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Sun Care Tips for People with Diabetes



Jun 30th, 2017

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Sun Care Tips for People with Diabetes

Sun Care Tips for People with Diabetes: Main Image
If your shadow is shorter than you are tall, your risk of sunburn is high and it’s important to protect yourself

We all love to be outside in the sparkling summer sunshine—at the beach, in the backyard, and attending outdoor festivals and events. Sunshine can help us feel well, but it can also cause skin damage and increase the risk of skin cancers.

People with diabetes have extra concerns when it comes to sun over-exposure: Diabetes increases the risks of dehydration and overheating, which could lead to heat exhaustion and heat stroke. A sunburn can also cause your blood sugar level to rise, and can leave you more vulnerable to skin infections. It’s important to bear in mind that certain diabetes medications, known as sulfonylureas (with the generic names glyburide, glipizide, and glimepiride), can make you more prone to sunburn, and another diabetes medication, known as metformin, can increase fluid loss and contribute to dehydration.

Learn the basics of sun protection

Become “sun savvy” by learning about sun protection and practicing good sun-care habits:

  • Limit sun exposure between 10 a.m. and 4 p.m. when rays are most intense.
  • Apply a broad spectrum sunscreen with a Sun Protection Factor (SPF) of at least 15 (SPF 15), which blocks 93% of harmful UVB rays (short-wave ultraviolet B rays). Reapply sunscreen every two hours and after swimming to maintain protection. Labeling laws only allow sunscreens that block both forms of UVR (ultraviolet rays)—UVA (long-wave ultraviolet A rays) and UVB—to be labeled "broad spectrum."
  • Try broad spectrum sunscreens with avobenzone, a chemical doctors consider highly effective in absorbing both long- and short-wave ultraviolet radiation.
  • Wear a hat and tightly-woven, loose clothing when you spend time outside, making sure to protect exposed legs and arms.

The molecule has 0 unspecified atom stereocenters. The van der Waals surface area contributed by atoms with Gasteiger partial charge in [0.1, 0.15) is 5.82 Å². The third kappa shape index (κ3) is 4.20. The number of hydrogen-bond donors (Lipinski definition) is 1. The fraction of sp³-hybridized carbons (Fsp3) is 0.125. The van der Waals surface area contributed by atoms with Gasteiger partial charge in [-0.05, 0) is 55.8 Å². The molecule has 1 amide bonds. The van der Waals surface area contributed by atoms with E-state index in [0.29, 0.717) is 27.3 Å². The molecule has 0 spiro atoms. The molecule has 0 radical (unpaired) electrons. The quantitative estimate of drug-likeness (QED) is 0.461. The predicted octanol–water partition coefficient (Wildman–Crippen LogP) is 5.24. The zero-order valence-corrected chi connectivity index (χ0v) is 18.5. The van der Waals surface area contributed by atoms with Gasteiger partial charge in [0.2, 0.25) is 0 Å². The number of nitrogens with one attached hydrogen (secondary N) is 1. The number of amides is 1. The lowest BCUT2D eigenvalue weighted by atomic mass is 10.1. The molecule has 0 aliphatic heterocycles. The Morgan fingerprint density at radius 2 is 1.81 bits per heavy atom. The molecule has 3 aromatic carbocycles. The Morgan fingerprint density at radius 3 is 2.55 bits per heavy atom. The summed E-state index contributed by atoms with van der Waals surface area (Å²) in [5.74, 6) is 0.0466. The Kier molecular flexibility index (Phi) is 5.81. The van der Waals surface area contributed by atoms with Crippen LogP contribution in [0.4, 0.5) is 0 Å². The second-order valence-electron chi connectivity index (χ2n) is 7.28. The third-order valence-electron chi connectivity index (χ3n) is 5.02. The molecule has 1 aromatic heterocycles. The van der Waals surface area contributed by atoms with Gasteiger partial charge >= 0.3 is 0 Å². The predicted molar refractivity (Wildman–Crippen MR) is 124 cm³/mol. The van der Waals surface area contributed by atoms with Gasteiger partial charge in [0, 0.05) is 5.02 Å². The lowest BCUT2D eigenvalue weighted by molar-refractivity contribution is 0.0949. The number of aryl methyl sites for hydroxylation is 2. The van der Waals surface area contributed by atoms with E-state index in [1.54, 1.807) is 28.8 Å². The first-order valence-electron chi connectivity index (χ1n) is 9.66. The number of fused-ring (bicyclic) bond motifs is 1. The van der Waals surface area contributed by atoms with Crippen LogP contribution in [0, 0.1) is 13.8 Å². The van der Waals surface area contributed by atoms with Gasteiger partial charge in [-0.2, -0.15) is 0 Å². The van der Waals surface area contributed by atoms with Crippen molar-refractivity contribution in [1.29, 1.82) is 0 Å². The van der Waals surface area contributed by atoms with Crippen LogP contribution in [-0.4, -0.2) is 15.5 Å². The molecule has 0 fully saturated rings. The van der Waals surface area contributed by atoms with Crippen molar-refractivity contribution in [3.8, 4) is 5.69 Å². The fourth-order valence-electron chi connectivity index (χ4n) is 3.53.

• Wear a dark-colored (white only offers an SPF of about 8), long-sleeved shirt over your bathing suit, or buy a bathing suit with built-in sunscreen; change into dry clothes after swimming since wet clothing loses half of its UVR protection.
  • Choose wrap-around sunglasses that filter out UVR.
  • Remember the shadow rule: If your shadow is shorter than you are tall, your risk of sunburn is high and it’s important to protect yourself. But, if your shadow is longer than you are tall, the sun angle is probably too low to cause a burn; however, if you stay out in the sun long enough, it’s possible to get a sunburn no matter what your shadow length is.

Make a habit of it

Taking simple steps to establish a daily sun-protection routine can help make it as much a part of your day as brushing your teeth and putting on your shoes.

  • Apply sunscreen first thing in the morning when getting dressed, or 15 to 30 minutes before going outside, so it can dry and set. This is especially important for chemical sunscreens, which need time to absorb into the skin for full protection.
  • Apply sunscreen to all parts of the body, including ears, eyelids, shoulders, and tops of feet. Try a spray sunscreen to make application extra easy and fast.
  • Bring sunscreen and lip balm sunscreen along if you’re going to be outside a lot during the day.

Also keep in mind that, if you wear full-coverage sunscreen every moment you are outside, your skin will probably not produce much vitamin D. If this is the case for you, it’s a good idea to ask your doctor if you may need a vitamin D supplement.

(Diabetes Technol Ther 2013;15:520–9)

Copyright © 2019 Healthnotes, Inc. All rights reserved.

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2 Responses to Sun Care Tips for People with Diabetes

  1. Kim 14/07/2017 at 11:49 am

    Very interesting. I always thought lighter colors were better in the sun. They may be cooler but don’t seem to offer the same sun protection as dark colored clothing.

  2. Kim 14/07/2017 at 11:53 am

    This article was a huge eye opener. I did not know many, many of these things were linked to lack vitamin D.

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